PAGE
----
In smaller scales it is always a question the space and the mechanical construction. From physical point view the motor on the bogie is always the worst case. Two motors under the hood and individual universal drives create a challenge for the synchronisation of the motors, and is always a question the two motors require more space as a single motor, not to mention the space for the flywheel(s).
From my experience there is nothing better as a single powerful motor with flywheel(s) with universals to the geartower of each bogie.
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Re: Motor Possibility

Postby Bernd » Mon Feb 25, 2019 11:32 am

As promised. A video of the SW1200 Cow/Calf running coupled together and separated.



https://www.youtube.com/watch?v=rzE9514mBxA

Glad I didn't tear the Calf apart and take out the motor and gears. Could have ruined an over $100 model engine. Also the Calf seems to be noisy in one direction. Will have to check that out.

Bernd

Edited to include You Tube link.
Last edited by Bernd on Mon Feb 25, 2019 2:37 pm, edited 1 time in total.
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Re: Motor Possibility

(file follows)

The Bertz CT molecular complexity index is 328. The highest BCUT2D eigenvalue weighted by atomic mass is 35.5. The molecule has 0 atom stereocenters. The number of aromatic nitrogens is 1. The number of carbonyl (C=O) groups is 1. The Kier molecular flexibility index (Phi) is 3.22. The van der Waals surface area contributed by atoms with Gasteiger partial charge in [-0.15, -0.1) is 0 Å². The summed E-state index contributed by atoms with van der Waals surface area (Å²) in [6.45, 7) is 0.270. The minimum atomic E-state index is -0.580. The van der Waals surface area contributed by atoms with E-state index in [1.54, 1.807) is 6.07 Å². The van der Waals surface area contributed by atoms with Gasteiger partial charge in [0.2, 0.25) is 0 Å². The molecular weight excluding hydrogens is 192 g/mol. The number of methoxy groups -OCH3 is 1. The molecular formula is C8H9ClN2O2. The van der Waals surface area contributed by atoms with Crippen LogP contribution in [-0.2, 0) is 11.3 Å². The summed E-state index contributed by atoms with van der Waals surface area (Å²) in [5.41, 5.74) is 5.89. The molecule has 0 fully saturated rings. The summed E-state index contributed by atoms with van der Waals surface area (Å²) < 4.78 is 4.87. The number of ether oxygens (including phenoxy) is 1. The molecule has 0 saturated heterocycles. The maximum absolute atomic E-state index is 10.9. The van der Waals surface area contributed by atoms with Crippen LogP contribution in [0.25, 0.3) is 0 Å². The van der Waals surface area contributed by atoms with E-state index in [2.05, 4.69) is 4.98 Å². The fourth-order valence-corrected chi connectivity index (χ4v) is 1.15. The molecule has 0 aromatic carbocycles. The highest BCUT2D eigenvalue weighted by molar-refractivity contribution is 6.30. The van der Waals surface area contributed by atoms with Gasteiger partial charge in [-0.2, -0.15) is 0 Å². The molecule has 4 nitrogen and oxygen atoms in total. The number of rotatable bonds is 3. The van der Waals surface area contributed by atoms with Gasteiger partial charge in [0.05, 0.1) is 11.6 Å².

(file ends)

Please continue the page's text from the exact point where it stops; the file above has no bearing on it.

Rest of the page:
Postby ConducTTor » Mon Feb 25, 2019 12:19 pm

Pretty damn close. Almost perfect.


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Re: Motor Possibility

Postby krokodil » Mon Feb 25, 2019 1:15 pm

Bernd wrote:As promised. A video of the SW1200 Cow/Calf running coupled together and separated.



Glad I didn't tear the Calf apart and take out the motor and gears. Could have ruined an over $100 model engine. Also the Calf seems to be noisy in one direction. Will have to check that out.

Bernd



However the TTnut does not offer the YT link, I managed to see your video.

:thumbup:
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Re: Motor Possibility

Postby Bernd » Mon Feb 25, 2019 10:41 pm

krokodil wrote:They have 3 styles, but take care they are all very small, up to 8 mm in diameter. That is perfect for very small models ( look also their products - all engines are small, 2-3 axles) and the smaller diameter in this case means also higher speed, ie those motors have 13000 or more RPM. The average wheels of a TT diesel locomotive requires a max of about 6-800 rpm. ( depends on the diameter, bigger wheel smaller RPM).
After simple calculation for a realistic speed of a mainline locomotive: the reduction ratio is about 20, for a switcher: 30 or higher.
This is the next challenge how to reach this reduction.
On the TT wheel axles you can have cogwheels with max of about 15 teeth (or cca 7 mm in diameter). A simple worm gear will reduce the motor rpm only by 15, ie it is the half of the required reduction ratio.
More complex reduction creates a problem in gear housing and probably you need finer gears ( in decimal world towards Modul 0,3 or even smaller. This increases the requirements for production accuracy - look the watchmakers or precision mechanizm).